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Even as many aspects of the hiring process change — AI bots are vetting resumes, job interviews are moving online — one thing remains unchanged: the importance of the thank-you note. 

But just sending a thank-you email to the person you spoke with isn’t enough to stand out in today’s competitive job market, according to Angela Santone, AT&T’s senior executive vice president of human resources.

To really impress your interviewer, consider sending a handwritten thank-you note instead.

By mailing a handwritten note, “you’re taking an extra step that a lot of people don’t even consider, and you’re not taking the easy way out,” says Santone, who has interviewed hundreds of candidates throughout her 20-plus years working in HR. “To me, that conveys even more of a commitment to and interest in the role.”

It also takes the pressure off the interviewer to respond — and that thoughtfulness “goes a really long way,” she adds. 

If the interviewer works remotely, or their company’s mailing address can’t be found with a quick Google search, Santone says it’s “totally fine” to ask for it at the end of your conversation. 

She suggests the following script: I’d love to be able to follow up with you with a note and thank you for your time properly, would you mind sharing your work mailing address with me? 

As for what to include in your thank-you note, keep it short — Santone says 3-5 sentences suffice — but be specific: Mention at least two details that stood out to you in the conversation, whether it is about the role’s responsibilities or your interviewer’s experience, that resonated with you, and explain why.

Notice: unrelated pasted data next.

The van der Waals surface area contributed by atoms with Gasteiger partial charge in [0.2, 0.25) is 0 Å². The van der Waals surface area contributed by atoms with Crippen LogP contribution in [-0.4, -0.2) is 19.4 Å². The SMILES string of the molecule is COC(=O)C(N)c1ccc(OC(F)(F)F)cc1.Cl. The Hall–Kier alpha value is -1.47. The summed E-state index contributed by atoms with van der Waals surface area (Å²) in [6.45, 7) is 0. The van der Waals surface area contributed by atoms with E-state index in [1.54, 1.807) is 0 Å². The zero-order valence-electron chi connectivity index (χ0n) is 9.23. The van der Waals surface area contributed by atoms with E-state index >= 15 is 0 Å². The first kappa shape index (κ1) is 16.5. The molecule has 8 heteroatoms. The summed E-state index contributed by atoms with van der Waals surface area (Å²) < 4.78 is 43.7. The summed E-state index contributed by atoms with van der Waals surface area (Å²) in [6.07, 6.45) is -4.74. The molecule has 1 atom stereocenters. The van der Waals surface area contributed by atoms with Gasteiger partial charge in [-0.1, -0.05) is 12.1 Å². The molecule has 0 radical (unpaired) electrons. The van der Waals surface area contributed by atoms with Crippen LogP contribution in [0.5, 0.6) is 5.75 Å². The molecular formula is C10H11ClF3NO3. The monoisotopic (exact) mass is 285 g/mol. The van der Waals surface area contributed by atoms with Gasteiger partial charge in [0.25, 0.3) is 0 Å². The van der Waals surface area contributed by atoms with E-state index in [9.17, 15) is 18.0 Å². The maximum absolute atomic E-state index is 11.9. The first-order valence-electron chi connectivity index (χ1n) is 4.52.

“It’s much more powerful to echo back to them what you’ve heard about success in the role, or the company’s culture, and why you can meet those specific expectations, versus a general elevator pitch about why you’re the perfect candidate,” Santone explains.

Above all, sending a thoughtful, handwritten thank-you note is the easiest way to show off your soft skills to an employer. And that could be the deciding factor in whether or not you land an offer.

“There are so many individuals that have the right technical skills but are missing the soft skills you need to really thrive in a role,” says Santone. “Everything goes back to communication: the ability to have a firm handshake, to send a thank-you note in the mail … those are all things that a lot of your peers probably aren’t doing.”

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